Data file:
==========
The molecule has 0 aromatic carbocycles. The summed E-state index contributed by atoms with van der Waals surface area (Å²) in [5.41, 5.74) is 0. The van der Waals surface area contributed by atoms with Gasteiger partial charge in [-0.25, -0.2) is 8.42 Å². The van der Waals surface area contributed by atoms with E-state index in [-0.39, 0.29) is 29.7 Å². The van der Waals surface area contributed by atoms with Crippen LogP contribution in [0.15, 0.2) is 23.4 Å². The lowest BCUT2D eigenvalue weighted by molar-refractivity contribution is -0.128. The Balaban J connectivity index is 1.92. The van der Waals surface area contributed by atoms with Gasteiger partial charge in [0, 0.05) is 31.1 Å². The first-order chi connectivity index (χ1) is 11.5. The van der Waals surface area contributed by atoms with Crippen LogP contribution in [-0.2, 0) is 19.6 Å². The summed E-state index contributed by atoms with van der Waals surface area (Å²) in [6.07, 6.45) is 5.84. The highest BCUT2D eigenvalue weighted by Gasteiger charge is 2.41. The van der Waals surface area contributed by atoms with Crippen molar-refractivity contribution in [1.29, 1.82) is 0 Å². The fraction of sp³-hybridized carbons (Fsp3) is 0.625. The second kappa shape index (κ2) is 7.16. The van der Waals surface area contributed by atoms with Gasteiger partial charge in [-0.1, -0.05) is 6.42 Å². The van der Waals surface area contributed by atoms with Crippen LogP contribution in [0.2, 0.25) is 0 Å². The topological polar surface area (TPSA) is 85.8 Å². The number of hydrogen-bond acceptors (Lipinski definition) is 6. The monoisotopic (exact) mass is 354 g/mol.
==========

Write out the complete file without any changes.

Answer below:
The molecule has 0 aromatic carbocycles. The summed E-state index contributed by atoms with van der Waals surface area (Å²) in [5.41, 5.74) is 0. The van der Waals surface area contributed by atoms with Gasteiger partial charge in [-0.25, -0.2) is 8.42 Å². The van der Waals surface area contributed by atoms with E-state index in [-0.39, 0.29) is 29.7 Å². The van der Waals surface area contributed by atoms with Crippen LogP contribution in [0.15, 0.2) is 23.4 Å². The lowest BCUT2D eigenvalue weighted by molar-refractivity contribution is -0.128. The Balaban J connectivity index is 1.92. The van der Waals surface area contributed by atoms with Gasteiger partial charge in [0, 0.05) is 31.1 Å². The first-order chi connectivity index (χ1) is 11.5. The van der Waals surface area contributed by atoms with Crippen LogP contribution in [-0.2, 0) is 19.6 Å². The summed E-state index contributed by atoms with van der Waals surface area (Å²) in [6.07, 6.45) is 5.84. The highest BCUT2D eigenvalue weighted by Gasteiger charge is 2.41. The van der Waals surface area contributed by atoms with Crippen molar-refractivity contribution in [1.29, 1.82) is 0 Å². The fraction of sp³-hybridized carbons (Fsp3) is 0.625. The second kappa shape index (κ2) is 7.16. The van der Waals surface area contributed by atoms with Gasteiger partial charge in [-0.1, -0.05) is 6.42 Å². The van der Waals surface area contributed by atoms with Crippen LogP contribution in [0.2, 0.25) is 0 Å². The topological polar surface area (TPSA) is 85.8 Å². The number of hydrogen-bond acceptors (Lipinski definition) is 6. The monoisotopic (exact) mass is 354 g/mol.